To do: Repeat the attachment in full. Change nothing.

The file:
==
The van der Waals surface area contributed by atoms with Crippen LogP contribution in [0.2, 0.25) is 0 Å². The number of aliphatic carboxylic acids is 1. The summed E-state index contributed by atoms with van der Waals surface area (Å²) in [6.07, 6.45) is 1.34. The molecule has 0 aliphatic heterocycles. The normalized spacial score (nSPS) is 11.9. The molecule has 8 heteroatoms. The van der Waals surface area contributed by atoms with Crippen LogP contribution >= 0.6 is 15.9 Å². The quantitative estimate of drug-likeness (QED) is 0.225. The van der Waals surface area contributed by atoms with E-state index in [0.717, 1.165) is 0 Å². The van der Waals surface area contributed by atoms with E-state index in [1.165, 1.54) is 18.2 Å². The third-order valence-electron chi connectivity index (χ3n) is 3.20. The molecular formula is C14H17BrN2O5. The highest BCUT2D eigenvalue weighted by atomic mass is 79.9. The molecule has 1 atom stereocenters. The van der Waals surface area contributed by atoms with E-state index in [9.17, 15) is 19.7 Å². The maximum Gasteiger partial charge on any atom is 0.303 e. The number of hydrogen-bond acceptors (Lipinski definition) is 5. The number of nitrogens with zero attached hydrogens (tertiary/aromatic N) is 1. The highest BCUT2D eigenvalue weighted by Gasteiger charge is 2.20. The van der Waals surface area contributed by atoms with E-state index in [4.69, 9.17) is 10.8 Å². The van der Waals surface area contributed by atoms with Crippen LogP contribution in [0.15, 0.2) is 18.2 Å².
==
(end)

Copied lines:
The van der Waals surface area contributed by atoms with Crippen LogP contribution in [0.2, 0.25) is 0 Å². The number of aliphatic carboxylic acids is 1. The summed E-state index contributed by atoms with van der Waals surface area (Å²) in [6.07, 6.45) is 1.34. The molecule has 0 aliphatic heterocycles. The normalized spacial score (nSPS) is 11.9. The molecule has 8 heteroatoms. The van der Waals surface area contributed by atoms with Crippen LogP contribution >= 0.6 is 15.9 Å². The quantitative estimate of drug-likeness (QED) is 0.225. The van der Waals surface area contributed by atoms with E-state index in [0.717, 1.165) is 0 Å². The van der Waals surface area contributed by atoms with E-state index in [1.165, 1.54) is 18.2 Å². The third-order valence-electron chi connectivity index (χ3n) is 3.20. The molecular formula is C14H17BrN2O5. The highest BCUT2D eigenvalue weighted by atomic mass is 79.9. The molecule has 1 atom stereocenters. The van der Waals surface area contributed by atoms with E-state index in [9.17, 15) is 19.7 Å². The maximum Gasteiger partial charge on any atom is 0.303 e. The number of hydrogen-bond acceptors (Lipinski definition) is 5. The number of nitrogens with zero attached hydrogens (tertiary/aromatic N) is 1. The highest BCUT2D eigenvalue weighted by Gasteiger charge is 2.20. The van der Waals surface area contributed by atoms with E-state index in [4.69, 9.17) is 10.8 Å². The van der Waals surface area contributed by atoms with Crippen LogP contribution in [0.15, 0.2) is 18.2 Å².